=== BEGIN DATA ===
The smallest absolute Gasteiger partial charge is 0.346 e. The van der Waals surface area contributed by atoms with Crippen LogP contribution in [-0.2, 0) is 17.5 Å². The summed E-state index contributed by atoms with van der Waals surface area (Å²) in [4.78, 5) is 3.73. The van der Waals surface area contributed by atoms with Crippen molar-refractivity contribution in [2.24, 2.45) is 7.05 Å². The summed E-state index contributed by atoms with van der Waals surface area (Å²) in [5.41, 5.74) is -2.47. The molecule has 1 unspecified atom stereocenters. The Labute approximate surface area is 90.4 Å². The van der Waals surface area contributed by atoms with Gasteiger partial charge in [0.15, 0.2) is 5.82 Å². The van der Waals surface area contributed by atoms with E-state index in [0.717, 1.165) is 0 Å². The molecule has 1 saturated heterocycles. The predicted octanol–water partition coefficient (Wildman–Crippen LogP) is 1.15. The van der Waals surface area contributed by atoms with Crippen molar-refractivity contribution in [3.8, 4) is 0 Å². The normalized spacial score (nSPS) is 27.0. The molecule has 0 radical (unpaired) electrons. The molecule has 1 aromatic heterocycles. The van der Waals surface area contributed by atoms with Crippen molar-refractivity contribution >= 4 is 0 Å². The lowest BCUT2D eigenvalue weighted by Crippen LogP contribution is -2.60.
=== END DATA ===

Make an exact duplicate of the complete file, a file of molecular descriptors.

The smallest absolute Gasteiger partial charge is 0.346 e. The van der Waals surface area contributed by atoms with Crippen LogP contribution in [-0.2, 0) is 17.5 Å². The summed E-state index contributed by atoms with van der Waals surface area (Å²) in [4.78, 5) is 3.73. The van der Waals surface area contributed by atoms with Crippen molar-refractivity contribution in [2.24, 2.45) is 7.05 Å². The summed E-state index contributed by atoms with van der Waals surface area (Å²) in [5.41, 5.74) is -2.47. The molecule has 1 unspecified atom stereocenters. The Labute approximate surface area is 90.4 Å². The van der Waals surface area contributed by atoms with Gasteiger partial charge in [0.15, 0.2) is 5.82 Å². The van der Waals surface area contributed by atoms with E-state index in [0.717, 1.165) is 0 Å². The molecule has 1 saturated heterocycles. The predicted octanol–water partition coefficient (Wildman–Crippen LogP) is 1.15. The van der Waals surface area contributed by atoms with Crippen molar-refractivity contribution in [3.8, 4) is 0 Å². The normalized spacial score (nSPS) is 27.0. The molecule has 0 radical (unpaired) electrons. The molecule has 1 aromatic heterocycles. The van der Waals surface area contributed by atoms with Crippen molar-refractivity contribution >= 4 is 0 Å². The lowest BCUT2D eigenvalue weighted by Crippen LogP contribution is -2.60.